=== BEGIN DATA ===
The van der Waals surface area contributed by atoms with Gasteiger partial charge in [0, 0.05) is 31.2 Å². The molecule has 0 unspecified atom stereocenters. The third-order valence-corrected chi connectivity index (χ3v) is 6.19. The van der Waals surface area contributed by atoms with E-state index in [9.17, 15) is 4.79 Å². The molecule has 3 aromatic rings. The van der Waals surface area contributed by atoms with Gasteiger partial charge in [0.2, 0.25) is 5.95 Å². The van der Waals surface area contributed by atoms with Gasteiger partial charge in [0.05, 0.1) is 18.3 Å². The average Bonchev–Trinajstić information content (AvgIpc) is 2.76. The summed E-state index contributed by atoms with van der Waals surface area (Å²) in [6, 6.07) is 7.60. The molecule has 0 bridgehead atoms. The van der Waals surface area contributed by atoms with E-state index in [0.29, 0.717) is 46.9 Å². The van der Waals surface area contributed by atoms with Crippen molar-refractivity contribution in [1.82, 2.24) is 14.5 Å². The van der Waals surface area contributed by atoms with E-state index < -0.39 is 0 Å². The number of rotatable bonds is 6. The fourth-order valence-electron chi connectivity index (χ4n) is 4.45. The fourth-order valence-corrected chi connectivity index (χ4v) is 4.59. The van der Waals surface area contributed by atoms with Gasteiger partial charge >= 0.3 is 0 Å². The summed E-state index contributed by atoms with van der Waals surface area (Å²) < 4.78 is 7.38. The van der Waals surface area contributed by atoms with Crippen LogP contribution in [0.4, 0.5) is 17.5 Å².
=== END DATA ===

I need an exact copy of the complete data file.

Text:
The van der Waals surface area contributed by atoms with Gasteiger partial charge in [0, 0.05) is 31.2 Å². The molecule has 0 unspecified atom stereocenters. The third-order valence-corrected chi connectivity index (χ3v) is 6.19. The van der Waals surface area contributed by atoms with E-state index in [9.17, 15) is 4.79 Å². The molecule has 3 aromatic rings. The van der Waals surface area contributed by atoms with Gasteiger partial charge in [0.2, 0.25) is 5.95 Å². The van der Waals surface area contributed by atoms with Gasteiger partial charge in [0.05, 0.1) is 18.3 Å². The average Bonchev–Trinajstić information content (AvgIpc) is 2.76. The summed E-state index contributed by atoms with van der Waals surface area (Å²) in [6, 6.07) is 7.60. The molecule has 0 bridgehead atoms. The van der Waals surface area contributed by atoms with E-state index in [0.29, 0.717) is 46.9 Å². The van der Waals surface area contributed by atoms with Crippen molar-refractivity contribution in [1.82, 2.24) is 14.5 Å². The van der Waals surface area contributed by atoms with E-state index < -0.39 is 0 Å². The number of rotatable bonds is 6. The fourth-order valence-electron chi connectivity index (χ4n) is 4.45. The fourth-order valence-corrected chi connectivity index (χ4v) is 4.59. The van der Waals surface area contributed by atoms with Gasteiger partial charge >= 0.3 is 0 Å². The summed E-state index contributed by atoms with van der Waals surface area (Å²) < 4.78 is 7.38. The van der Waals surface area contributed by atoms with Crippen LogP contribution in [0.4, 0.5) is 17.5 Å².